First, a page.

Some scientists think that crab shells now being dumped by the tons into landfills can be put to good medical use--as surgical sutures.
Paul Austin, a Du Pont Co. retiree who helped develop nylon, has invented a process to make a strong fiber out of "chitin," the main ingredient in crab shells. "There is a combination of things that make it attractive. It has slight wound-healing properties. It is absorbable, so you put it in and the body actually absorbs it, and it is non-allergenic," he said.
Although chitin is still in the development stage, Michael Mau of the Hosho-Somerset Crabmeal Co. of Crisfield, Md., said his firm is gearing up to produce the material. "They're manufacturing this in Japan, so it's not pie in the sky," he said. "It's just beginning to burgeon because all these uses are emerging from the research and development phase."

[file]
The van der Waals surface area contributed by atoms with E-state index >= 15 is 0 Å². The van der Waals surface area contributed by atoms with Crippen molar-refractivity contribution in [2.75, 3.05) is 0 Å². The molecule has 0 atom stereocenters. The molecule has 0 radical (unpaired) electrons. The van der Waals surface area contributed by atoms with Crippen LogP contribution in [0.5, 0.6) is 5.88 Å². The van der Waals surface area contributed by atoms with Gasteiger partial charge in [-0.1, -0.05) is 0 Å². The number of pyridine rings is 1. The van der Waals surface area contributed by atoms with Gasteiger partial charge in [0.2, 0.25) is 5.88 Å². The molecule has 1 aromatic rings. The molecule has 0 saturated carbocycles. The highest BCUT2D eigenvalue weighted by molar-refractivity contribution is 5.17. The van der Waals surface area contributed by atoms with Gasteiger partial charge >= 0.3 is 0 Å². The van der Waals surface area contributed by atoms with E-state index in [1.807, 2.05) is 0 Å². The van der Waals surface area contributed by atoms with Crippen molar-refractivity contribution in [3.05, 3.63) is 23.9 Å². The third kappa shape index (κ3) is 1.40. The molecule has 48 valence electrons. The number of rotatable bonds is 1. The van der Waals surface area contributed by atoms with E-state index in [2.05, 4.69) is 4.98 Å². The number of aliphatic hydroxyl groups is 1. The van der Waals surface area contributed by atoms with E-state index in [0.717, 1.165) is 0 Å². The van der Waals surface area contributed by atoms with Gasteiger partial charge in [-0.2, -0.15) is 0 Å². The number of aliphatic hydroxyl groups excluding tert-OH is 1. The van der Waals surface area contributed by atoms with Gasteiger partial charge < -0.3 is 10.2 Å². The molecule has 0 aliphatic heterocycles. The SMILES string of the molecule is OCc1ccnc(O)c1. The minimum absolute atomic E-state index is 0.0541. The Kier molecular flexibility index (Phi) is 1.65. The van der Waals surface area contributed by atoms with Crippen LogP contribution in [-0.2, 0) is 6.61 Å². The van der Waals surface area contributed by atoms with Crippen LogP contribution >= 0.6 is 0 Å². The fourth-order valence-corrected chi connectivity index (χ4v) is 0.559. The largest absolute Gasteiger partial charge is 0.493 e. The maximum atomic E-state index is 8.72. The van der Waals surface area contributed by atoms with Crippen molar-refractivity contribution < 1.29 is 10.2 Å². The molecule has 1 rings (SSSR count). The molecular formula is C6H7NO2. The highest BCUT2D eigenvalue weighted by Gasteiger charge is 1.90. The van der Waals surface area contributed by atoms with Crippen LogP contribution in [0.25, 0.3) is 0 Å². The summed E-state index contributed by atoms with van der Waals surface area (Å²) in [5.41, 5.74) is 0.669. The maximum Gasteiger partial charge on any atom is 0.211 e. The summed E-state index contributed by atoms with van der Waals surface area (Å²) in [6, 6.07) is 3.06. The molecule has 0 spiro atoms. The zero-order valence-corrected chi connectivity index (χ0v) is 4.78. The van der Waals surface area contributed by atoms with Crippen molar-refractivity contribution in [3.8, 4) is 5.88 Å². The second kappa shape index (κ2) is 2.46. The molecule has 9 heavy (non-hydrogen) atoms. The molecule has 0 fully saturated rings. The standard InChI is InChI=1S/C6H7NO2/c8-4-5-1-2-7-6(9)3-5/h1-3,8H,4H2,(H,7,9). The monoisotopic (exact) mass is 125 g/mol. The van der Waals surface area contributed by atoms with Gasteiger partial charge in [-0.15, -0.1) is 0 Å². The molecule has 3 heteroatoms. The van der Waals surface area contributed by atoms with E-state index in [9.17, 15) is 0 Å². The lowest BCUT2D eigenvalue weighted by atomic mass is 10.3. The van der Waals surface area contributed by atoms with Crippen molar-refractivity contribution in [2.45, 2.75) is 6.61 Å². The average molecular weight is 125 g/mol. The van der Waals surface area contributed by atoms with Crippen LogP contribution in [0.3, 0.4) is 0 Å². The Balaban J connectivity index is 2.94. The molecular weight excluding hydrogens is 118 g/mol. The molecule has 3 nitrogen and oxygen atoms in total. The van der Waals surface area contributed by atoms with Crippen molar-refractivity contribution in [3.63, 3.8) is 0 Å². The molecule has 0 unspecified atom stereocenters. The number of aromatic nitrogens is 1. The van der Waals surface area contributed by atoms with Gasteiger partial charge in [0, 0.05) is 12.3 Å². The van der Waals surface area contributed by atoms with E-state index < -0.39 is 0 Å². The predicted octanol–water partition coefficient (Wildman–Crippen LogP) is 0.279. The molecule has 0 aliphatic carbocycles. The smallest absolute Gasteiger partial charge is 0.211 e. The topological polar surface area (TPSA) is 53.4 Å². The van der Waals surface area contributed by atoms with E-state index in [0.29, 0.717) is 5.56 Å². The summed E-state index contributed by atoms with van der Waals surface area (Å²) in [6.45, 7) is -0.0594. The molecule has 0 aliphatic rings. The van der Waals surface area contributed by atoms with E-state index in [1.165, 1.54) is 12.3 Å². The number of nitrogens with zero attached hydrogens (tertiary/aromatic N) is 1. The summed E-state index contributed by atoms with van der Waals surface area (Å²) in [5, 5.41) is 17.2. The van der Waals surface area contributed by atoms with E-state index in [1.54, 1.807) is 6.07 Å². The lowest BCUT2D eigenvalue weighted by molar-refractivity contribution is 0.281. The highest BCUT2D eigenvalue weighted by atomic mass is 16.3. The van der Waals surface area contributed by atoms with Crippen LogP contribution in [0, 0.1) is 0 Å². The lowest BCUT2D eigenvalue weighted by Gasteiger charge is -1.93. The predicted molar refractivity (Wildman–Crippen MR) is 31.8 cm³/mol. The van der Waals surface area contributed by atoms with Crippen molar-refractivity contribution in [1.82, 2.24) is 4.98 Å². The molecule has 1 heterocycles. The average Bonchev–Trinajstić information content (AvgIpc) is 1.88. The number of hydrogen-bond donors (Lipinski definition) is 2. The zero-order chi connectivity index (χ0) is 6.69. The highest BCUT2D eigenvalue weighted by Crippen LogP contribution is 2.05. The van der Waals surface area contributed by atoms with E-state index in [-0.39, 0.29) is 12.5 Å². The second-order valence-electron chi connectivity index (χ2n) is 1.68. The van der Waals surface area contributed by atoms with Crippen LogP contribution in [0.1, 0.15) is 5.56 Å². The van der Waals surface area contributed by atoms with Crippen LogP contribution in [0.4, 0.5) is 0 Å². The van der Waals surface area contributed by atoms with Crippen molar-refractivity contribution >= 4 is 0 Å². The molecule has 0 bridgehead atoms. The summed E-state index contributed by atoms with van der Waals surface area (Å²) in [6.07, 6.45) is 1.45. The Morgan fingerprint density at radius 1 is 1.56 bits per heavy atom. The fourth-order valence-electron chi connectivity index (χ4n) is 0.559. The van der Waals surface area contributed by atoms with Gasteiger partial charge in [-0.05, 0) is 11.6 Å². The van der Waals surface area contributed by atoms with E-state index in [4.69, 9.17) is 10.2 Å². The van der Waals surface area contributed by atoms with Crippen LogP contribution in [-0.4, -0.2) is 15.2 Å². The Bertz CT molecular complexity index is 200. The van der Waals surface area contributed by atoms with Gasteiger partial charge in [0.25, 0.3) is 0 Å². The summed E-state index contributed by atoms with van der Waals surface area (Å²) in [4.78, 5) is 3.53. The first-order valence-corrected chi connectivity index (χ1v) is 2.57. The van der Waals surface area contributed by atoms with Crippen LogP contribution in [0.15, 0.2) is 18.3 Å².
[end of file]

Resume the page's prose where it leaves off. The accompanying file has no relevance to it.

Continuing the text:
John Clayton Brooks, a Cambridge, Md., crab dealer, added, "It would be very nice if we could sell it to suture manufacturers. Right now, most of it is going to the landfill."
Some crab "chum"--the shells and guts of the blue crab--was sold for fertilizer and poultry feed, but Brooks said the costs of storing and transporting the material have become prohibitive.